Now is when the story really becomes intriguing.

Randy and Preston made the decision to contact their longtime friend Jody Kerr regarding the guidance for conducting an estate sale and auction of the family property in storage.

After reviewing the family property, Jody Kerr recommended Scott Shuford from the Dallas Auction Gallery. After Shuford made a visit to Oklahoma City to review the family property, he became interested in two 4-foot porcelain vases with oil paintings of the Dutch master painters on the exterior of the vases.

These vases were purchased by Frank and Merle during one of their trips to Europe for their home they were planning to build in the late 1920’s.

With more research, Shuford learned these vases were made in the 1800’s at the Imperial Porcelain Factory then owned by the Russian Czar Nicholas I. The czar’s wife was passionate about “porcelain art” and enjoyed creating in that time period what they called “Russian Imperial Palace Vases” as gifts for visiting dignitaries and Russian royal family members.

Shuford then contacted the Hermitage Museum in St Petersburg, Russia and spoke with Ektatarina Khmelnitskaya, the museum chief porcelain curator about these vases. Ektatarina flew from St. Petersburg to Dallas and previewed the vases.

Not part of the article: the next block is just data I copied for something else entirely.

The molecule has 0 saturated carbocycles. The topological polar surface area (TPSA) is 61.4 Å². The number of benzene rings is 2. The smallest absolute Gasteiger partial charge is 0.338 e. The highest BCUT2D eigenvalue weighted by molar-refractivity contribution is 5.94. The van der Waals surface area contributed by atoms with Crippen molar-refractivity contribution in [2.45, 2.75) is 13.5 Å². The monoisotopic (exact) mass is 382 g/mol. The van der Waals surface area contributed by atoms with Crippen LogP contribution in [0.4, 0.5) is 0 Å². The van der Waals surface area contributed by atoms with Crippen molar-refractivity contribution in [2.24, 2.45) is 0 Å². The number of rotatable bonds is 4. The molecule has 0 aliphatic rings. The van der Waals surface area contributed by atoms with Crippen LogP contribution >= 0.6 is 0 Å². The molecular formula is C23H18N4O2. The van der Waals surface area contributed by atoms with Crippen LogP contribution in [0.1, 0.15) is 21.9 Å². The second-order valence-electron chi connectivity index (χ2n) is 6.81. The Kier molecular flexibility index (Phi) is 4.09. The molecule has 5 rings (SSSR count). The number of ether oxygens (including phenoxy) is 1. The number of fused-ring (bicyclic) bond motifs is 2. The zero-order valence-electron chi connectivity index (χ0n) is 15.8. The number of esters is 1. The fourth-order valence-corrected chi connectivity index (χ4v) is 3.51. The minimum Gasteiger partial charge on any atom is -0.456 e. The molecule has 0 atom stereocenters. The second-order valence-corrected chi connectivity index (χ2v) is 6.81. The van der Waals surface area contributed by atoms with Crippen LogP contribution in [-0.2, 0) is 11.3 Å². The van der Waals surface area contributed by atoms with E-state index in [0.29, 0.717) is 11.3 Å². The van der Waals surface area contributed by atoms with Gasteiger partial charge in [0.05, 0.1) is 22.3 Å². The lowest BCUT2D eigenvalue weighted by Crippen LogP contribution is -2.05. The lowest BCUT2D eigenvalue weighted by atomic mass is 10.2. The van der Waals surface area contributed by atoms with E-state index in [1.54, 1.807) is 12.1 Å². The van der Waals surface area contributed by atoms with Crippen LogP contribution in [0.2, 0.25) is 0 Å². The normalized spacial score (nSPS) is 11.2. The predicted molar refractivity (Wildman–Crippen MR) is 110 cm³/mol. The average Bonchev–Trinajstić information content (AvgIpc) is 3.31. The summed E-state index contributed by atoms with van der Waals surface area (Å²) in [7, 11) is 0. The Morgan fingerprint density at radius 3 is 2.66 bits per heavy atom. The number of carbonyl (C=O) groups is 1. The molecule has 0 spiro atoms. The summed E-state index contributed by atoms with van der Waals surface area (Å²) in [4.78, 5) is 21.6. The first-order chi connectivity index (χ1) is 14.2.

Ektatarina was charged with the authentication of the vases and later verified that the Hermitage Museum records show that one of the original Dutch master paintings from the Hermitage Museum was sent in 1832 to the Imperial Porcelain Factory to be reproduced on one of the vases.

The records for the painting on the other vase could not be found nor artist identified. The discovery of these vases is a real event, says Ektatarina.

Ektatarina made the recommendation to ship the broken handles from the vases to a restoration expert in New Jersey for a complete restoration which took several months. A Mr. Yuri Hanin from the Art Group in Cliffside Park New Jersey was selected to completely restore the handles to the vases for an estimated price of $18,000.

In April 2013, the vases were publicized for auction by the Dallas Auction Gallery. Immediately, eight interested bidders came forward for the vases and one of the bidders sent their art dealer representative to Dallas from London for inspection of the vases.

With this much bidder interest in advance of the auction, Shuford recommended to Randy and Preston that he conduct a private sale before the auction date.

During late April 2013. Randy and Preston Buttram accepted a $2.7 million dollar offer for the Russian Imperial Palace Vases, originally created in the 1800’s, purchased in the 1920’s and kept in storage boxes for years, from one of the eight buyers in a private confidential sale.

In 1990, the Buttram mansion was named to the Register of Historic Homes.

Today the current owners of the Buttram Mansion are Jerry and Carleen Burger.